“There has been discussion with House members and the administration about what it should contain and potential tweaks and remedies to some problems that we’re seeing in what was passed to us,” Stivers said.
Earlier this month, the House of Representatives passed a version of the charter schools bill, a top priority of many Republicans and Gov. Matt Bevin’s administration.
After weeks of debate about whether to allow online charter schools, how many entities should authorize the organizations and how to fund them, lawmakers will likely present a new version of the charter schools bill on Wednesday morning.
In the version of the bill that passed out of the House, private organizations and community members can apply to open up a charter school.
Local school districts and the mayors of Lexington and Louisville would be charged with approving or denying the charters, though denials could be appealed to the state board of education.
Charters would be exempted from many state regulations, which supporters say would allow for innovation. Charter critics say the policy would siphon funds away from traditional public schools.
Sen. Gerald Neal, a Democrat from Louisville, joined a handful of Democratic lawmakers and Jefferson County Public Schools officials in calling for the legislation to be shelved.
“We should have a process between in the interim where we can bring the stakeholders to the table, not stack it against one stakeholder or another,” Neal said. “Let’s get them all to the table. Let’s have adult conversation of how this should be done.”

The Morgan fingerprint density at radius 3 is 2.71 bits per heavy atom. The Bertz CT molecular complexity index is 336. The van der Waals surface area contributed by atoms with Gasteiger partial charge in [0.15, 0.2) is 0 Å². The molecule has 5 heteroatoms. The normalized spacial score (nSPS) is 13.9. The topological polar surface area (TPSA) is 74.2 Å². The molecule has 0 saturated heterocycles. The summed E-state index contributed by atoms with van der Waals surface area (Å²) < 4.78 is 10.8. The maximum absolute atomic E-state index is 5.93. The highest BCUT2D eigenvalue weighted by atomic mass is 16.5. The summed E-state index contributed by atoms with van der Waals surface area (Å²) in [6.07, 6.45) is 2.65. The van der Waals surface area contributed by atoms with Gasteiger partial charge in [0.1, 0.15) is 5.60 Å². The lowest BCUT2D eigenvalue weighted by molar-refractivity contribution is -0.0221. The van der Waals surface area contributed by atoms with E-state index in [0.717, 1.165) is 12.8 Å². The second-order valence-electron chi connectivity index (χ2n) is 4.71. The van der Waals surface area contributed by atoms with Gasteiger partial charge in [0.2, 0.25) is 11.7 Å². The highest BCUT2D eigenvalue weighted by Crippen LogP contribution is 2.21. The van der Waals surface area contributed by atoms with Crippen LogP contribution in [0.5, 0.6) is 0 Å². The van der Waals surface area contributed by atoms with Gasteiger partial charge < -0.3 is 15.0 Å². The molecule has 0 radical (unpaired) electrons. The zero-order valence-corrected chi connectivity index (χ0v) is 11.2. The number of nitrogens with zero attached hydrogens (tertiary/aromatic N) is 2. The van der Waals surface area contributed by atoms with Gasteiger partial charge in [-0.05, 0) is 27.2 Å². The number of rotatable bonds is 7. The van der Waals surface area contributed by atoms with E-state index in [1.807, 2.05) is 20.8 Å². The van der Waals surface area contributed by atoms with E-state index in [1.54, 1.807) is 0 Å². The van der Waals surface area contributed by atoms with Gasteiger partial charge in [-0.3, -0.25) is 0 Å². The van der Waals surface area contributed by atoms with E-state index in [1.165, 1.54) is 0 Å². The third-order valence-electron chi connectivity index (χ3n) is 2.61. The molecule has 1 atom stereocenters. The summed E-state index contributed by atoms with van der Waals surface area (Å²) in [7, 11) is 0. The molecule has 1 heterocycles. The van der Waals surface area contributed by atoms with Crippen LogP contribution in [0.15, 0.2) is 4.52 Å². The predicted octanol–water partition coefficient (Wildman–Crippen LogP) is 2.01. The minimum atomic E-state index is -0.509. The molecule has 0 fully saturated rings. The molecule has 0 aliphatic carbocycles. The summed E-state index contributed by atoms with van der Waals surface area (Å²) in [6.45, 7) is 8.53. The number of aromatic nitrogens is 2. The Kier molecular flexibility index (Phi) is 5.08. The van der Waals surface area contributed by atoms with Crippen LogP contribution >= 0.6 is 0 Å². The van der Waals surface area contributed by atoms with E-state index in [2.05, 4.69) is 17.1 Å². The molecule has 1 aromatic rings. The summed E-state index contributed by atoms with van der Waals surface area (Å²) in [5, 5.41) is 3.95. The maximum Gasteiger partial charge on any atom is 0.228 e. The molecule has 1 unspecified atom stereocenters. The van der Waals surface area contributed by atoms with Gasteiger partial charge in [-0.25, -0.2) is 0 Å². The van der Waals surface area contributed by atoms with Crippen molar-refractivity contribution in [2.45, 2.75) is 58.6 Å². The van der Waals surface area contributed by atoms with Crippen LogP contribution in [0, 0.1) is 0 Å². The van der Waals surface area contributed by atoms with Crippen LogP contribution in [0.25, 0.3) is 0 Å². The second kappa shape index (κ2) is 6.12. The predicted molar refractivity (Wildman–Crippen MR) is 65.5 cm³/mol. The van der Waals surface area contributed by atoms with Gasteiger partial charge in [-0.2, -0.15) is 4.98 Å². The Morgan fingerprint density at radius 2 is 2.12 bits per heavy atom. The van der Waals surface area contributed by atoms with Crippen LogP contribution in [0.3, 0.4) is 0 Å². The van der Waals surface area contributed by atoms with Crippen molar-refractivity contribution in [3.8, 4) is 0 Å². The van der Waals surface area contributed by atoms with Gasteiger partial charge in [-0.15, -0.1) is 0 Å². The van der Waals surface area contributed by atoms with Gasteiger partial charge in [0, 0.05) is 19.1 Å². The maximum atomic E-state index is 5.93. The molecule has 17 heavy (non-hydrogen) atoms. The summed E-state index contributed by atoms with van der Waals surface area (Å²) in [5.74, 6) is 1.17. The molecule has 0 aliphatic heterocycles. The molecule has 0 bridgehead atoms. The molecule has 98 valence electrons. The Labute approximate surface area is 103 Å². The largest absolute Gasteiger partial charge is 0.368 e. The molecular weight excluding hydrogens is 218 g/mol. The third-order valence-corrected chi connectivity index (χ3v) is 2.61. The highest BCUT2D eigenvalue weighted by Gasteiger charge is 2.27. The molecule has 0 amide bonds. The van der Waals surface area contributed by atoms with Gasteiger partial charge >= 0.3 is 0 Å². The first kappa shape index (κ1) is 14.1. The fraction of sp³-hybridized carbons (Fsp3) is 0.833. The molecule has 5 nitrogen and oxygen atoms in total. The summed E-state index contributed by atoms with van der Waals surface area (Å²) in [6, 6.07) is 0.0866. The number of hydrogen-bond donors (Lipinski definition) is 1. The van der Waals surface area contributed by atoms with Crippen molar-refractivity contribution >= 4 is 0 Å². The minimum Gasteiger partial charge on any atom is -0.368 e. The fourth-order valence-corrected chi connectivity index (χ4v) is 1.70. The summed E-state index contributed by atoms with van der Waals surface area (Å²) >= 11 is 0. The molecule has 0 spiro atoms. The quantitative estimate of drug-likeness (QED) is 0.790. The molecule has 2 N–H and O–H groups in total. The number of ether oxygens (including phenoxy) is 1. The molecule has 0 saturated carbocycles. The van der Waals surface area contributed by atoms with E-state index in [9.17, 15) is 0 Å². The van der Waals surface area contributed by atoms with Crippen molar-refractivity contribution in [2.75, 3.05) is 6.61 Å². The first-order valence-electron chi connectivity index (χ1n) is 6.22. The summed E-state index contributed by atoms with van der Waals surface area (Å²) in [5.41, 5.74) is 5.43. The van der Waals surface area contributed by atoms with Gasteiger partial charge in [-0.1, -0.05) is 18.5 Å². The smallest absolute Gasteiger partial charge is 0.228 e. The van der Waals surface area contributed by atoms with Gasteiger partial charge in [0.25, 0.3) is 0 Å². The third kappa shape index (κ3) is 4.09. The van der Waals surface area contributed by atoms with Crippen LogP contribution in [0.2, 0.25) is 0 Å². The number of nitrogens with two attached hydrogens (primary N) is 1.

Lawmakers have been tight-lipped about what parts of the bill are still in question, though whether to allow charters to open up statewide, how many authorizers of the institutions there should be and how funding should be structured have been ongoing topics of debate.
On Tuesday, Stivers said a funding mechanism for charters can be established later.
“That doesn’t concern me at this point in time that the funding mechanism is not attached into the bill which has the structure in it for charter schools,” Stivers said.
Though the General Assembly won’t meet during the veto period, they will reconvene on March 29 and 30 for the final two days of session.
The Senate Education Committee will hear House Bill 520 at 8 a.m.
This story has been updated.